“Compassionate” Protectionism

There's nothing compasssionate about protectionism.

In my post on mercantilism Micaheal Robinson has one the most up voted comments,

Because Montana and California are subject to the same minimum federal environmental protection standards, health and safety standards, labor standards, housing standards, etc.
The jobs that are going abroad are not going because those performing the jobs are more specialized or more efficient. Nobody is complaining about American jobs that have been lost to Germany.
They are going abroad because the work is being done by underpaid people working in unsafe and unhealthy conditions for employers who are easily able to evade the unpriced externalities of their operations due to corrupt and ineffective regulatory structures.
When “comparative advantage” becomes a synonym for “race to the bottom”, yes, expect a backlash.

Is there a problem with this view. Lets, consider for a moment what would happen if somebody like Bernie Sanders were to become President and have his way on foreign trade. President Sanders would make trade deals where the workers were paid a wage less than what he deemed acceptable would be effectively cancelled unless the wages of the workers were raised. What would likely be the result of such a policy? That the factor is closed down and all the workers fired. How exactly would that help the workers in that country. How exactly would having a wage rate of $0/hour be better than $x/hour where $x is less than the minimum wage in the U.S., but greater than $0/hour?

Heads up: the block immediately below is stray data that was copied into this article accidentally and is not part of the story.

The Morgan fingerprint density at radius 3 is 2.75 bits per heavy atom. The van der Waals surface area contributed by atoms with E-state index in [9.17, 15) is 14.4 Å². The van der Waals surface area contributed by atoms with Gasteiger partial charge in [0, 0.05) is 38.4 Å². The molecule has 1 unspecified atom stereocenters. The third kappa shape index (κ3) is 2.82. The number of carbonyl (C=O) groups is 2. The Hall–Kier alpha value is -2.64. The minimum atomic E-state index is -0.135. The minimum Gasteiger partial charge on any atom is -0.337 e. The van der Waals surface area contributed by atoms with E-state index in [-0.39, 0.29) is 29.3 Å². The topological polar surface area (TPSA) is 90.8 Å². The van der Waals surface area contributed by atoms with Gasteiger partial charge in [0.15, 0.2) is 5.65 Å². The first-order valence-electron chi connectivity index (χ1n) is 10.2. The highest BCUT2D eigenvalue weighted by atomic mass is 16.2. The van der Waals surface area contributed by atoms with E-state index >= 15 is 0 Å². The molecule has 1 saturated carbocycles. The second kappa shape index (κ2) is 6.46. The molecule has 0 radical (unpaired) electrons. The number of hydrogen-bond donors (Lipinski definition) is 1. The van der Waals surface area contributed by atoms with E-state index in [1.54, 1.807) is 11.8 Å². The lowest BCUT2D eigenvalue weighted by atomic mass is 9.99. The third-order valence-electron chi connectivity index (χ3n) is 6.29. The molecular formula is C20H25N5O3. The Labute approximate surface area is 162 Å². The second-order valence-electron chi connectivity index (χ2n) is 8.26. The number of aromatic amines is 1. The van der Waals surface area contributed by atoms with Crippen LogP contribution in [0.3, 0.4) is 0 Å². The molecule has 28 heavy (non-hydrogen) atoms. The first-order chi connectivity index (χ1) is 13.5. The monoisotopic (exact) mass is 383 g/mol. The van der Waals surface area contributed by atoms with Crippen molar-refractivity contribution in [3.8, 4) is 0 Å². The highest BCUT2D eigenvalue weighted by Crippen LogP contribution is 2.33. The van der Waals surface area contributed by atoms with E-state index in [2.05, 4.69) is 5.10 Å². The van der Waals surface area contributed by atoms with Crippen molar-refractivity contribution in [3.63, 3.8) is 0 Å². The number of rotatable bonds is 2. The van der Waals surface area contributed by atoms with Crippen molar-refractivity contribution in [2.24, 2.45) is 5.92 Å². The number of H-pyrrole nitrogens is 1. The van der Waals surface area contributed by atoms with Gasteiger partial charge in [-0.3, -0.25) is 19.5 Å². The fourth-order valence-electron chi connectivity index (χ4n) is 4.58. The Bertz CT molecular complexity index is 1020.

I know everyone will think I’m being just some sort of money grubbing jerk (even though I do not own such a business, although to be fair I might own shares in such a business via my 401k…but I have no idea). But maybe you should listen to Paul Krugman before he became a polemicist.

You may say that the wretched of the earth should not be forced to serve as hewers of wood, drawers of water, and sewers of sneakers for the affluent. But what is the alternative? Should they be helped with foreign aid? Maybe–although the historical record of regions like southern Italy suggests that such aid has a tendency to promote perpetual dependence. Anyway, there isn’t the slightest prospect of significant aid materializing. Should their own governments provide more social justice? Of course–but they won’t, or at least not because we tell them to. And as long as you have no realistic alternative to industrialization based on low wages, to oppose it means that you are willing to deny desperately poor people the best chance they have of progress for the sake of what amounts to an aesthetic standard–that is, the fact that you don’t like the idea of workers being paid a pittance to supply rich Westerners with fashion items.

In short, my correspondents are not entitled to their self-righteousness. They have not thought the matter through. And when the hopes of hundreds of millions are at stake, thinking things through is not just good intellectual practice. It is a moral duty.